Maybe Millennials Aren’t That Bad?

Thank goodness I went to bed at 10 the night prior. I woke up at 4 am for what many call a long day but anyone part of the Wake the Vote cohort knows as the usual WTV day. Chizoba drove Hannah, Kelsi, and myself down the South Carolina Saturday morning for what would be a very powerful and emotional day for myself (and Chizoba as well from what I have read of her reflection which is a must read).

As usual we got our Wake the Vote shirts for the event which are not only good for publishing our adventures but perfect for the gym and then we were off! Hannah, Chizoba, Ryan, Katherine, and I were assigned to work for Jeb! (The reason for exclamation mark not for our excitement). As we arrived it felt similar to my time in New Hampshire with Cruz. We walked into an office type building yet this time filled to the brim with Jeb info and memorabilia. I could tell the drastic amount of money spent when I saw hundreds of papers of info and just so many signs that later that night were useless. While it saddens me how much money was wasted within the Jeb campaign at least I got a free shirt?

That was basically the end of the Jeb saga, after two or so hours we were out on our way to Charleston South Carolina. The good was the free shirt, the bad was that no one I called was voting for Jeb, and ugly was the amount of times people claimed to call police on me if I didn’t stop calling.

MHP was going down to Charleston to interview two very spectacular individuals, Elizabeth and Albert Alston. When announced we could go along, even though we loved Jeb, we were excited and unsure of what was going to happen. For myself I had no idea how influential the day was going to be for me. For me it’s very hard to keep hope in better times for a better world. This is one of the few days of my life where I felt so touched and strong that my belief and strength to fight for a better world was reinforced. This is because of both the Alstons but specifically Elizabeth and her words towards myself and peers.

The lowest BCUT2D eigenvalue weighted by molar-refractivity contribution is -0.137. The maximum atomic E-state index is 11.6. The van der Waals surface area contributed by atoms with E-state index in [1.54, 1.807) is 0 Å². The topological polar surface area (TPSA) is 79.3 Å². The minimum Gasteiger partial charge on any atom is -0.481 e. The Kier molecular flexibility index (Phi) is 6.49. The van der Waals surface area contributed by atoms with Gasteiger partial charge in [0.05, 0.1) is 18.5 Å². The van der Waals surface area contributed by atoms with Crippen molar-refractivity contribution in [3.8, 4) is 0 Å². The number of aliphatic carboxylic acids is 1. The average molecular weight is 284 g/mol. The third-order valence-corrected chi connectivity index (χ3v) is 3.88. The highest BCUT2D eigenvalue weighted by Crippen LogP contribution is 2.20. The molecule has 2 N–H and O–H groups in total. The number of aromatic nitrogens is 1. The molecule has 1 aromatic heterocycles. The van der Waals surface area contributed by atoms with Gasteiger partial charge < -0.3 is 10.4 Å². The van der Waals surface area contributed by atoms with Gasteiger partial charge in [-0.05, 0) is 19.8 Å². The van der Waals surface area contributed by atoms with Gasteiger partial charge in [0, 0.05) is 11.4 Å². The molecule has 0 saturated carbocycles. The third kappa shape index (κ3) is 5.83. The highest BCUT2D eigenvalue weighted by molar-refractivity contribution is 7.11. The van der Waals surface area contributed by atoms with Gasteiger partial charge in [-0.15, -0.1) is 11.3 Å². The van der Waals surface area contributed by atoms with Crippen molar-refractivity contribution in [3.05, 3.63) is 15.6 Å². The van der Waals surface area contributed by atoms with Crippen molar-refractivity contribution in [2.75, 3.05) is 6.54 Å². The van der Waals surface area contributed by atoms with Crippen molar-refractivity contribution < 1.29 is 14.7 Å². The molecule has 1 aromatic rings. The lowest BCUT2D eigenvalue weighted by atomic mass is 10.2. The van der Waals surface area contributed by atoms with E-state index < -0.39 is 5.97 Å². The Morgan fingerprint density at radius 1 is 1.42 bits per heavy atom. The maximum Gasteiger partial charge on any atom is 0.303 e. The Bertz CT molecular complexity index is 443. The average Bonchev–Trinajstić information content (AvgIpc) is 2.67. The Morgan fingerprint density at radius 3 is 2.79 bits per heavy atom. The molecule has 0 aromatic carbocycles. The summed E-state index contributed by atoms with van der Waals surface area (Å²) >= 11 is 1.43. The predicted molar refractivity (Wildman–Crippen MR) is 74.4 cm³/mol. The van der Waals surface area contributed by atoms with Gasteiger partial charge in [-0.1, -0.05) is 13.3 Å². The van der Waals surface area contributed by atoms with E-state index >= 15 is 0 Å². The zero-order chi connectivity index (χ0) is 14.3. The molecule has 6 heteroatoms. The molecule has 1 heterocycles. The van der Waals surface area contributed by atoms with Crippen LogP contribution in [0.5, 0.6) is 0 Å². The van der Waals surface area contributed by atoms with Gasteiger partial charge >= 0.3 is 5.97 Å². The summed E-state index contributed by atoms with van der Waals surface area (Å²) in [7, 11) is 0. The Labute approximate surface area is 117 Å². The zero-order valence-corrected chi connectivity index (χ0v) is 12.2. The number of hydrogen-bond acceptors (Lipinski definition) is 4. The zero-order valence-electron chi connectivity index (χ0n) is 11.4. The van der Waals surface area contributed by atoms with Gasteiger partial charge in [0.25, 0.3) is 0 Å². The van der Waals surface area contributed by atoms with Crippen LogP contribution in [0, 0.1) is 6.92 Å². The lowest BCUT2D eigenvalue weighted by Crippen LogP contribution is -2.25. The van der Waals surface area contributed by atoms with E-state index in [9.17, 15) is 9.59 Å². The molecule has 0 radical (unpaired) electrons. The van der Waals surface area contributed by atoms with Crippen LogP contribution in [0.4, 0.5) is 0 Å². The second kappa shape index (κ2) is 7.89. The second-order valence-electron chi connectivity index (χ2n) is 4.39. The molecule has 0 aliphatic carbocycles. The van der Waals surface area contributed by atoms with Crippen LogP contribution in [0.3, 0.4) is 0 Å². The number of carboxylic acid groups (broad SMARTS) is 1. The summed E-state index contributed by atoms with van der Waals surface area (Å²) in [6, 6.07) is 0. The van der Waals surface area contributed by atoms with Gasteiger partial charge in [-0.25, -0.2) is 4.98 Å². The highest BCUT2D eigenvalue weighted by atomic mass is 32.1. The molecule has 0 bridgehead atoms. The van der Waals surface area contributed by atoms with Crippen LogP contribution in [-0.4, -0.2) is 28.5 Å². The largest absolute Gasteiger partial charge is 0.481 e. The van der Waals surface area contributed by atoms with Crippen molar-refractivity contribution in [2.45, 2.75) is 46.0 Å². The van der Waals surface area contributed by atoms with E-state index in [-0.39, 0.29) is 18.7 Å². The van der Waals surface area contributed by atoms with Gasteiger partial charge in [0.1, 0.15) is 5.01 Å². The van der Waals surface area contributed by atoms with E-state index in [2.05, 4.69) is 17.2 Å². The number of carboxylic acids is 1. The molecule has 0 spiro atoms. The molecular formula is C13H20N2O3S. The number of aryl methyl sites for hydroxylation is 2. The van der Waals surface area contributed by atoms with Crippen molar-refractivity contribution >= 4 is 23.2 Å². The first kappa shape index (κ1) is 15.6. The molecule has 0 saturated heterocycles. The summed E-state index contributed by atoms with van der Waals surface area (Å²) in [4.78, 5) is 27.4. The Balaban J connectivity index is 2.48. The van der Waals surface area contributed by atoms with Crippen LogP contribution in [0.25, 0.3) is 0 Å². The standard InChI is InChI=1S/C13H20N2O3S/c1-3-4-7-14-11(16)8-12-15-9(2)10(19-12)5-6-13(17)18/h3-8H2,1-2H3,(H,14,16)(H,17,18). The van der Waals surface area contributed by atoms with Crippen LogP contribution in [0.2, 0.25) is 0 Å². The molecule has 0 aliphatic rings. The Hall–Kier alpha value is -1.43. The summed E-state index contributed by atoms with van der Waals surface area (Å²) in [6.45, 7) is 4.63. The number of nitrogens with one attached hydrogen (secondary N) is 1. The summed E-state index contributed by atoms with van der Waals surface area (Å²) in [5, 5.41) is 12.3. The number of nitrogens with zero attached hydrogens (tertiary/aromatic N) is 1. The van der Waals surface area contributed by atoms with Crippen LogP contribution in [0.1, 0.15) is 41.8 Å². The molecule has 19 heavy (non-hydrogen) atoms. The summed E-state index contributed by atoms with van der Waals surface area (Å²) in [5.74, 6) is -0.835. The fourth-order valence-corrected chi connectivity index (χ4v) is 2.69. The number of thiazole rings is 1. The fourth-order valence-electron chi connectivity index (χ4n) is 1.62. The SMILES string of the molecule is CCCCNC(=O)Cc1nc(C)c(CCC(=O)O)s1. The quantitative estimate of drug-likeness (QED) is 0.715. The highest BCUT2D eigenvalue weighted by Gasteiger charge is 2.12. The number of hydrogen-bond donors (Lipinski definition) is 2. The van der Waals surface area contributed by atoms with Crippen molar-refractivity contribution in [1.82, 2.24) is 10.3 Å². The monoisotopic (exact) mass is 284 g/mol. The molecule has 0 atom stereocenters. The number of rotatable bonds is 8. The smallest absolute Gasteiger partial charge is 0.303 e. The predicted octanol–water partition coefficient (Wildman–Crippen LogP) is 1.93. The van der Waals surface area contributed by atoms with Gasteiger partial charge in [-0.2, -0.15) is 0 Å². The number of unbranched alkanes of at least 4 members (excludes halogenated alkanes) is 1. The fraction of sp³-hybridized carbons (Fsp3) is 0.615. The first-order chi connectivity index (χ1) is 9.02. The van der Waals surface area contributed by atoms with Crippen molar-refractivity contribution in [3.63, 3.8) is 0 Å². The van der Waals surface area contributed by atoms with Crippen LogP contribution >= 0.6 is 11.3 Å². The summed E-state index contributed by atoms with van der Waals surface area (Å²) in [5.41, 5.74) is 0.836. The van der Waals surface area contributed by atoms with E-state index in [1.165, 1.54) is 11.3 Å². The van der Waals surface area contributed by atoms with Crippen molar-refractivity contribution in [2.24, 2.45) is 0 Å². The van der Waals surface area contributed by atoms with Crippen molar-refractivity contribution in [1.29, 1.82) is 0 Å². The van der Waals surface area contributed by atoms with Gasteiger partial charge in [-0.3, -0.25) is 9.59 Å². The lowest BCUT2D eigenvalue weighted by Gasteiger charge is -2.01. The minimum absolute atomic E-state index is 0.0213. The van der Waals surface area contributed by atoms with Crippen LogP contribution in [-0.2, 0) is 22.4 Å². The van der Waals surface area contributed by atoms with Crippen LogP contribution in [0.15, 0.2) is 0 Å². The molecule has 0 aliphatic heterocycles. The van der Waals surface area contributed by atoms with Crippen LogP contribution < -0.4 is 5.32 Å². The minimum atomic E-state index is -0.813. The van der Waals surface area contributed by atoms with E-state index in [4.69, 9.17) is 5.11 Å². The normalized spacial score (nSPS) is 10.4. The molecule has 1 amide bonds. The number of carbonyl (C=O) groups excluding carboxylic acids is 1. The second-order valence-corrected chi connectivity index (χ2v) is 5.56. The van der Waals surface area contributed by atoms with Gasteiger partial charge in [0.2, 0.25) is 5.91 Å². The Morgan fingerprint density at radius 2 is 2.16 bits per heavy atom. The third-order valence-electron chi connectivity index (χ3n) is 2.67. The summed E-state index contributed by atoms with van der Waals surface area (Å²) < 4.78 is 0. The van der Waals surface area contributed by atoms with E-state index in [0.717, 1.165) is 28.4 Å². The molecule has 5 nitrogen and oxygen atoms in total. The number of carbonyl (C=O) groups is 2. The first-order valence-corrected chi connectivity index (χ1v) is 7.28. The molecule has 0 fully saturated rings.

The neighborhood was truly magnificent and so beautiful; it was identical of New Orlean’s construction. As we walked in I felt safe, I felt loved, and I felt the wisdom from the home and its peoples. The house was filled with history and as they set up the cameras for the interview were got to hear that history with who else but the historian for Mother Emmanuel Church. She has been a major figure in Charleston her whole life; in the church, school, and community in general.

It’s a very odd feeling being in the presence of someone so wise and just one of a kind. Someone who kept the news from every single day of the newspaper. Someone who fought for change her whole life. Someone who was a yellow dog democrat. Someone who loves Beyoncé, Solange, and Cam Newton. Someone who goes to sleep at 8 pm every night so no calling past then because she’s asleep.

It was truly refreshing to be in the Alston’s home listening and talking to them. Every so often they would mention us in the interview talking about it was up to us (specifically Hannah, Chizoba and myself but I assume the millennials and young peoples in general) to change our world. Their tone full of confidence that us millennials could do it. And when Elizabeth spoke to us I could feel the proudness in her tone of us and she seemed to know we were going to do great things for our world.

Elizabeth was also incredibly sweet and cute, called the iPhone 5, “I5.” However she was also straightforward and knew the world for how it was. As we were leaving I was giddy in the flourish of happiness I felt for my time there. And then she told us that she got the iphone to record to police. When she spoke I could feel the pain, and I could feel the strength of this woman who will stand up to anyone and achieve justice for others.

-David Ajamy


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